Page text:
Indiana Legislators To Move Ahead With Sport Betting Bill
Indiana could reap $87 million in new tax revenue from regulated sports betting in the first five years, according to a study released Friday.
But the report cautions that mobile sports betting is key to making the venture profitable in the state.
The Indiana Gaming Commission in July hired a firm with gambling expertise to study sports wagering as state policymakers consider legalizing the activity. That report was made public for the first time Friday at a legislative hearing on the topic.
Lawmakers will ultimately decide in the 2019 session whether to legalize sports betting.
The U.S. Supreme Court cleared the way this year when it struck down a federal law that banned commercial sports betting in all but four states. Under that law, Nevada was the only state allowed to take single-game sports bets.
Overall, in the first five years, regulated sports betting will produce nearly $1.7 billion in direct and indirect economic impacts for Indiana, the study said.
The analysis estimates that 14 million Americans bet between $50 billion and $60 billion each year via illegal channels, resulting in a market worth between $2.5 billion and $3 billion in annual revenue.
Since the court decision, states have begun to roll out legal, regulated sports betting operations. So far, seven states were live or expected to go live shortly.
The study focused on two scenarios – the first included retail and mobile wagering while the second was retail only. This is the difference between betting in person at a casino or other commercial property and making bets from your phone or laptop.
“Critically, we believe that mobile sports betting represents more than half of the total revenue potential of the Indiana market. We further believe that a market limited to retail wagering would decline after year three thanks to increasing consumer preference for mobile betting,” the report said.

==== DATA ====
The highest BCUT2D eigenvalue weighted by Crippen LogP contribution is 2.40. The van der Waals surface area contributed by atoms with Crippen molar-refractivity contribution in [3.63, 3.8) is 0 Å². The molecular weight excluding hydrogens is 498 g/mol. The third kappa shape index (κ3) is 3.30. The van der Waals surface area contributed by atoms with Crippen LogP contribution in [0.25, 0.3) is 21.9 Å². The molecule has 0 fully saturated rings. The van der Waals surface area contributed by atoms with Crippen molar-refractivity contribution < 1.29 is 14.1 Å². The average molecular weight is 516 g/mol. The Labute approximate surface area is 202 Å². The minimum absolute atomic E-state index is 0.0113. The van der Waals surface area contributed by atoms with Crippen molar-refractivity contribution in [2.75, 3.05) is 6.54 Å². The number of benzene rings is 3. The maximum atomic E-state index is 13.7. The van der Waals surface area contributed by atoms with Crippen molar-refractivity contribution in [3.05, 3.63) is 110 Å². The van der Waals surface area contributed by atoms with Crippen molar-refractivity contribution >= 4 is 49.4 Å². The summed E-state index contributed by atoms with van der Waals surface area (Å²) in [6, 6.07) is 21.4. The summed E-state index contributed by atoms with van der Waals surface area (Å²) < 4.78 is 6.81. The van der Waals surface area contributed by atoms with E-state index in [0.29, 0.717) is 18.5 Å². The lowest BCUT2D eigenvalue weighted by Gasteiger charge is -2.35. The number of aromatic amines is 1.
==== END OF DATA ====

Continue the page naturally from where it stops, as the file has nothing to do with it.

The 142-page study by Eilers & Krejcik Gaming cost the state about $75,000. It laid out policy considerations – from who would be eligible to offer sports betting to what games or types of bets would be allowed. And there is the question of whether professional sports leagues should be paid an “integrity” fee.
Retail outlets could be casinos, lottery retailers or sports venues, for example. Some states have prohibited bets on college and high school athletics while others haven’t. Professional leagues have also expressed opposition to in-play bets, such as will the next pitch be a ball or strike?
Using both retail and mobile bets, Indiana could generate $225 million in total annual revenue at maturity during the third full year of operations. “Revenue” means the total amount wagered by customers less total amounts paid out to winning customers.
The study estimates that Indiana’s neighboring states are far more likely than not to authorize sports betting. This could impact Indiana’s existing casinos negatively.
In the report, operator licensure would be limited to the state’s 13 commercial casinos, who would pay an initial $75,000 licensing fee and annual $5,000 administrative fee. Sports betting gross gambling revenue would be taxed at a flat rate of 9.25 percent.
The study projected 729 full-time equivalent jobs by year five. That is roughly equal to 56 gambling and non-gambling support jobs per casino. But as gambling migrates from in-person retail to mobile that number will drop.
Base tax revenue would start out slow – about $5 million a year – but then grow to about $23.7 million annually.
Legislators shouldn’t rely too much on the report, though, because it even admits that regulated sports betting in the U.S. is uncharted territory.
“Predicting performance in any new market is always a speculative exercise, but predicting performance for regulated sports betting is even more so thanks to the virtual lack of useful precedent,” it said.
The active sports bettor in Indiana is predominantly male, white, in their mid-40s, married or living with a partner, and many have children living at home. Most are employed, and many also have a college degree.
About 53 percent of those surveyed in the report said they would be more likely to place more bets than they currently do if sports betting were legalized at Indiana’s casinos and horse tracks. About 40 percent said their betting would remain about the same.